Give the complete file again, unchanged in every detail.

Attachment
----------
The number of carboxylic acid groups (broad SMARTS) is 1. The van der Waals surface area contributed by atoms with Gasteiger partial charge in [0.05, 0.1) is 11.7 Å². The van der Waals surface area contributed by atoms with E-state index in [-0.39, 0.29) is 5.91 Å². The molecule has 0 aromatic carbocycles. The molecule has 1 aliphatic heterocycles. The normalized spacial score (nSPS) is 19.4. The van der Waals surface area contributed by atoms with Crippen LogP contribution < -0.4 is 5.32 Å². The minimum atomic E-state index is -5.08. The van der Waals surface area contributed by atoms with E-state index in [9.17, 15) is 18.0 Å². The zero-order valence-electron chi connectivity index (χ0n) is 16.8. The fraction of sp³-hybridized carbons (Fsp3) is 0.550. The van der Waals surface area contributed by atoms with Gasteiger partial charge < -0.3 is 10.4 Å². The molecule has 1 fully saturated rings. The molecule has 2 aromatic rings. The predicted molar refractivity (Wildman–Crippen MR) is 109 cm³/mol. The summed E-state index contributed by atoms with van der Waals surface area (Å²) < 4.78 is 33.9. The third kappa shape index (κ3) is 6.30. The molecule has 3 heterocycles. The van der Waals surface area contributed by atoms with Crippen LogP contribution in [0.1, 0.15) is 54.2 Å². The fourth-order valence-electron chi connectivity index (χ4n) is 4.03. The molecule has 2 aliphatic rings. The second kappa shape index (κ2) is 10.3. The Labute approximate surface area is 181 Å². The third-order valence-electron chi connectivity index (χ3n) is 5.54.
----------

The number of carboxylic acid groups (broad SMARTS) is 1. The van der Waals surface area contributed by atoms with Gasteiger partial charge in [0.05, 0.1) is 11.7 Å². The van der Waals surface area contributed by atoms with E-state index in [-0.39, 0.29) is 5.91 Å². The molecule has 0 aromatic carbocycles. The molecule has 1 aliphatic heterocycles. The normalized spacial score (nSPS) is 19.4. The van der Waals surface area contributed by atoms with Crippen LogP contribution < -0.4 is 5.32 Å². The minimum atomic E-state index is -5.08. The van der Waals surface area contributed by atoms with E-state index in [9.17, 15) is 18.0 Å². The zero-order valence-electron chi connectivity index (χ0n) is 16.8. The fraction of sp³-hybridized carbons (Fsp3) is 0.550. The van der Waals surface area contributed by atoms with Gasteiger partial charge < -0.3 is 10.4 Å². The molecule has 1 fully saturated rings. The molecule has 2 aromatic rings. The predicted molar refractivity (Wildman–Crippen MR) is 109 cm³/mol. The summed E-state index contributed by atoms with van der Waals surface area (Å²) < 4.78 is 33.9. The third kappa shape index (κ3) is 6.30. The molecule has 3 heterocycles. The van der Waals surface area contributed by atoms with Crippen LogP contribution in [0.1, 0.15) is 54.2 Å². The fourth-order valence-electron chi connectivity index (χ4n) is 4.03. The molecule has 2 aliphatic rings. The second kappa shape index (κ2) is 10.3. The Labute approximate surface area is 181 Å². The third-order valence-electron chi connectivity index (χ3n) is 5.54.